A new study examining Victorians’ lived experience during COVID-19 points to the design and quality of homes and neighbourhoods as a key mitigating factor in people’s capacity to cope with disasters.
Staying at home has been a key factor in controlling the spread of COVID-19.
But this has brought on significant challenges caused by confinement and existing housing inequalities.
Investigating the impacts of COVID-19 on Victorian households, a new study conducted by RMIT urban researchers suggests the design and quality of existing housing and urban environments must be targeted as part of a COVID-19 recovery.
Lead researcher of the report Professor Ralph Horne said the built environment has a vast capacity to influence people’s physical, mental and emotional health outcomes.
“Melburnians endured a 111-day lockdown and during that time housing became the primary – and often the only – site of everyday life,” Horne said.
“However, housing is not currently organised in a way that provides for universal sanctity, security, health and liveability.
“COVID-19 restrictions have exacerbated the impact of existing inequalities and deficiencies resulting in unequal vulnerabilities.
“This has significant implications for housing and urban policy going forward and makes policy action in response to these issues more urgent.”
In-depth interviews were conducted with Melburnians and regional Victorians, prior to and during the first three months of the pandemic.
More than half of those interviewed said COVID-19 had adversely affected their emotional wellbeing – from feelings of disappointment and boredom to profound emotional suffering.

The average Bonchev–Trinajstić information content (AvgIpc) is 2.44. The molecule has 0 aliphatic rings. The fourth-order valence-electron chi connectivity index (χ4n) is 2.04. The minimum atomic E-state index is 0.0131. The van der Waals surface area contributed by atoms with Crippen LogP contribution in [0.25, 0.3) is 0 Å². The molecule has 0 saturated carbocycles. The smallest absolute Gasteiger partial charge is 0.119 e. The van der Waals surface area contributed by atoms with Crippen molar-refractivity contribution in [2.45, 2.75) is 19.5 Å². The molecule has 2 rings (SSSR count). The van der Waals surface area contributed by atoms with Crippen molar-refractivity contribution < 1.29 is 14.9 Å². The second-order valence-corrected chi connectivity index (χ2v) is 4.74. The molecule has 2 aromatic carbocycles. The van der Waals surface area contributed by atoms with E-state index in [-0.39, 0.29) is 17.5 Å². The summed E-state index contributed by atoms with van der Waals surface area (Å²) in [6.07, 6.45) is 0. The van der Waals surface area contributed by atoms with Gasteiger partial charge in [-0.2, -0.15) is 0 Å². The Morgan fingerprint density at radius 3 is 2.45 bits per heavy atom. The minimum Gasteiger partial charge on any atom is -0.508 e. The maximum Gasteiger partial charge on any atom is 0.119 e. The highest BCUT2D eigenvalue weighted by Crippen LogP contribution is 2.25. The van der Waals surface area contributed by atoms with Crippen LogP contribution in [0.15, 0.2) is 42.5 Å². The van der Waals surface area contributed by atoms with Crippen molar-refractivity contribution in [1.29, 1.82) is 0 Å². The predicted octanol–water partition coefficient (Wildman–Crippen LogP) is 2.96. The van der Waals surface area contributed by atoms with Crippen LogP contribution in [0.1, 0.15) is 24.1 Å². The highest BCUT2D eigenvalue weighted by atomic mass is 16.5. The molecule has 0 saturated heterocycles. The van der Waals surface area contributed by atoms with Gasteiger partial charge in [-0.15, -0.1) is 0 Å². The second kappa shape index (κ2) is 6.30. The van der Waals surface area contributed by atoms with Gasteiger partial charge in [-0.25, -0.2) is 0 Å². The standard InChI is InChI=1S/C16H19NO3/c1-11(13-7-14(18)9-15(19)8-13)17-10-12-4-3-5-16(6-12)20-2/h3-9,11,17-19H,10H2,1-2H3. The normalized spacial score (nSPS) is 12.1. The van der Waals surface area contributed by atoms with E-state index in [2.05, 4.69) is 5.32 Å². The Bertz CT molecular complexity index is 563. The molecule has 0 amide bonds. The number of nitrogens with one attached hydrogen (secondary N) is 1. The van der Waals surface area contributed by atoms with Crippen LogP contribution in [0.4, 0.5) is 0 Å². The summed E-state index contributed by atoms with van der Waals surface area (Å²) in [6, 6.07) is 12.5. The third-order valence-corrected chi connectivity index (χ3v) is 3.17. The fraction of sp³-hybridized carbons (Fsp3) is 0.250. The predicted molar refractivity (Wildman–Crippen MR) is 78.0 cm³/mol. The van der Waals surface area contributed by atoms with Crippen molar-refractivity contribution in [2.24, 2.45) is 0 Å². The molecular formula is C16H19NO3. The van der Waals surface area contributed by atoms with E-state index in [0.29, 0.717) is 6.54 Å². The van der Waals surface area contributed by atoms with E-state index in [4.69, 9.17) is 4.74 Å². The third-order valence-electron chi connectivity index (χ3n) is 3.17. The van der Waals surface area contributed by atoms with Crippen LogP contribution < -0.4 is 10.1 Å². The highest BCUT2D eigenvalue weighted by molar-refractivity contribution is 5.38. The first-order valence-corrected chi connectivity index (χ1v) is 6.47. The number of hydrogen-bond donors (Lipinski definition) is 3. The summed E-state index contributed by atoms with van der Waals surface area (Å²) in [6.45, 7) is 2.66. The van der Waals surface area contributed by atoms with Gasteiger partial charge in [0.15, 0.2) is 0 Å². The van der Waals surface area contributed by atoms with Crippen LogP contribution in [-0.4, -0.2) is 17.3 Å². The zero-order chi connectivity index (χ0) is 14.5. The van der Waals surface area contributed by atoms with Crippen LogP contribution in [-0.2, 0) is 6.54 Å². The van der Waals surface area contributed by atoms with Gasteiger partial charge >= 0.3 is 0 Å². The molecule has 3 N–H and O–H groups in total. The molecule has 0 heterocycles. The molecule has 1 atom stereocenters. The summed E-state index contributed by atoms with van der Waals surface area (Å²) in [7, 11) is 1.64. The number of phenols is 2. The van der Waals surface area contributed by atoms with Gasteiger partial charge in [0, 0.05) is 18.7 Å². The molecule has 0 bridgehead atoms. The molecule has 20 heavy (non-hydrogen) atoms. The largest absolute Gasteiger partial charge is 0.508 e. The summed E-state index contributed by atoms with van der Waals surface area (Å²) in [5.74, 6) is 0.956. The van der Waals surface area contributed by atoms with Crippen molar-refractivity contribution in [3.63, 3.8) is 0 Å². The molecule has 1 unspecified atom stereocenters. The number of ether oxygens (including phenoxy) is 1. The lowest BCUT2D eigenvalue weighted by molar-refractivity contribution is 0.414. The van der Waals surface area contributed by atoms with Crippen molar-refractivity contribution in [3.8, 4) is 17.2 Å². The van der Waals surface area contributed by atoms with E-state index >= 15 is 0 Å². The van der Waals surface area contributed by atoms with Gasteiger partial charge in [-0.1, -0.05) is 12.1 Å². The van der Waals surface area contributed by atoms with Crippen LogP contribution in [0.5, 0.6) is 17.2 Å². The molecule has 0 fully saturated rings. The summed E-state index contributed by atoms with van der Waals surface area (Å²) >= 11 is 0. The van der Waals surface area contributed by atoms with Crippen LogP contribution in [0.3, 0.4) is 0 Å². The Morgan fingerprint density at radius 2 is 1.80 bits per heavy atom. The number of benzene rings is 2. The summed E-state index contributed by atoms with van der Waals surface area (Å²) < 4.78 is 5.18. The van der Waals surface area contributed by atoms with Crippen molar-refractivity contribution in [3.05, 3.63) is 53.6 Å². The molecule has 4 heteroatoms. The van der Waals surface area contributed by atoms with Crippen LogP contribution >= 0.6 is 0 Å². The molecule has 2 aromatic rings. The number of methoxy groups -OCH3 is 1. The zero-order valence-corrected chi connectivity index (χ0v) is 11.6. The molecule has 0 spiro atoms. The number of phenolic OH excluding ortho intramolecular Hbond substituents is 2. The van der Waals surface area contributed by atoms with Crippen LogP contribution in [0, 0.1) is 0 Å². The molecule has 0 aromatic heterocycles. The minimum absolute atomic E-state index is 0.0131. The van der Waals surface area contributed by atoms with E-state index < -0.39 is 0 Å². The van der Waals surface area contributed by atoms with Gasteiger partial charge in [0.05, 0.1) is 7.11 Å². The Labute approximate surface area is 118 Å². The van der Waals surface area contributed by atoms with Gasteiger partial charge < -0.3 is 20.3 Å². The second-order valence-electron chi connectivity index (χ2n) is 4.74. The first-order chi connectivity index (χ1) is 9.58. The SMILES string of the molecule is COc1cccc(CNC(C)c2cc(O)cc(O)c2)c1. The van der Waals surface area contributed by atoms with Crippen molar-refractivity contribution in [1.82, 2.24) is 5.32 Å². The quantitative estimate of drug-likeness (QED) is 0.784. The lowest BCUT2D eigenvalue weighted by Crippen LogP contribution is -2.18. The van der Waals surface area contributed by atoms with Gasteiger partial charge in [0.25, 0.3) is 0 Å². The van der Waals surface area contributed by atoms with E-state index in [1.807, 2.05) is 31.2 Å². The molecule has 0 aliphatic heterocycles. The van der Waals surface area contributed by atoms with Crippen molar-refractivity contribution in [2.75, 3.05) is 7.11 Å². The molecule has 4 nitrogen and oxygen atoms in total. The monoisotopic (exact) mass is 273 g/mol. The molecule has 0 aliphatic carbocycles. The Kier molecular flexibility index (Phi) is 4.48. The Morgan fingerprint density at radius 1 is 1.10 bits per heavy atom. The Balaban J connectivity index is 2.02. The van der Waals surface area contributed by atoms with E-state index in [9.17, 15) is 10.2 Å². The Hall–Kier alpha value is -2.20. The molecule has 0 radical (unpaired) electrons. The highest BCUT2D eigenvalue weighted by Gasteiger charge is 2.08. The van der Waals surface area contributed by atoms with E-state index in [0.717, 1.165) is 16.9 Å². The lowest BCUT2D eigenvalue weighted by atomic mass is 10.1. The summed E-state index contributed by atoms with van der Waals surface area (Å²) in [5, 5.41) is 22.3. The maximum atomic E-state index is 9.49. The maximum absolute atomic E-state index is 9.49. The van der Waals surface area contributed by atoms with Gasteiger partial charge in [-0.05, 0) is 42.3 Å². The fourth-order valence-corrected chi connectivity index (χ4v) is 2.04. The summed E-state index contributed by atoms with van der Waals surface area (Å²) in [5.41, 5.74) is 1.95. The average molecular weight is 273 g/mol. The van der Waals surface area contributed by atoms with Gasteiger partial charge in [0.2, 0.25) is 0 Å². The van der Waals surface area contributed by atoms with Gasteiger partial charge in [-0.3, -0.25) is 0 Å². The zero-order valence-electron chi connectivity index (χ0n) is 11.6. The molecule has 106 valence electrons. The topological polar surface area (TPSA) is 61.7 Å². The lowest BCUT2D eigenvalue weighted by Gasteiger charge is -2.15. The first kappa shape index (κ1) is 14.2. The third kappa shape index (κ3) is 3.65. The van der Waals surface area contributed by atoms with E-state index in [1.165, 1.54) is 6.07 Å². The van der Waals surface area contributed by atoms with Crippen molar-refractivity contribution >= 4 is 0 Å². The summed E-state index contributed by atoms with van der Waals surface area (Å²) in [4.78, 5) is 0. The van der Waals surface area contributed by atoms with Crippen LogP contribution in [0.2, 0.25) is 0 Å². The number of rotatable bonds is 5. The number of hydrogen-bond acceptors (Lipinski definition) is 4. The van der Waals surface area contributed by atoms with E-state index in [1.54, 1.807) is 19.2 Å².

“Policy responses focussed on reducing the risk to physical health but the wider impacts of lockdown measures on social and mental health were largely neglected,” Horne said.
“The rich insights this study provides into how policy ‘hits the ground’ and where the gaps lie should inform how these new measures are implemented.”
Horne said the study recommended a critical review be undertaken of the appropriateness of housing designs, especially of apartments with small or no balconies, small kitchens and limited storage spaces.
“Simple things like ensuring residents have sufficient space to store additional groceries and supplies can have a big impact in the context of extended time spent in the home,” he said.
“Ensuring access to gardens and balconies – or having a view – seemed to build resilience.
“Visual and acoustic issues impacting privacy – especially in apartment buildings – also came to the fore and new issues arose around intimacy in all housing typologies.
“We need urban planning initiatives that ensure proximity to healthy, affordable and walkable grocery shops and food outlets.”
When it came to keeping warm or cold, most participants said they felt stressed about the cost – some even resorted to deprivation to keep the bills down.
Horne said mandating more energy-efficient homes through improved building code stringency and retrofitting energy-efficient materials to existing buildings could help ease the burden.
“It only provides stimulus and enhances future pandemic planning, it also achieves environmental benefits from lower emissions and improves health and equity for vulnerable Australian households,” he said.
“This is a win-win-win situation with multiple reinforcing benefits.”
Story: Chanel Koeleman
‘The lived experience of COVID-19: housing and household resilience’, is published by the Australian Housing and Urban Research Institute.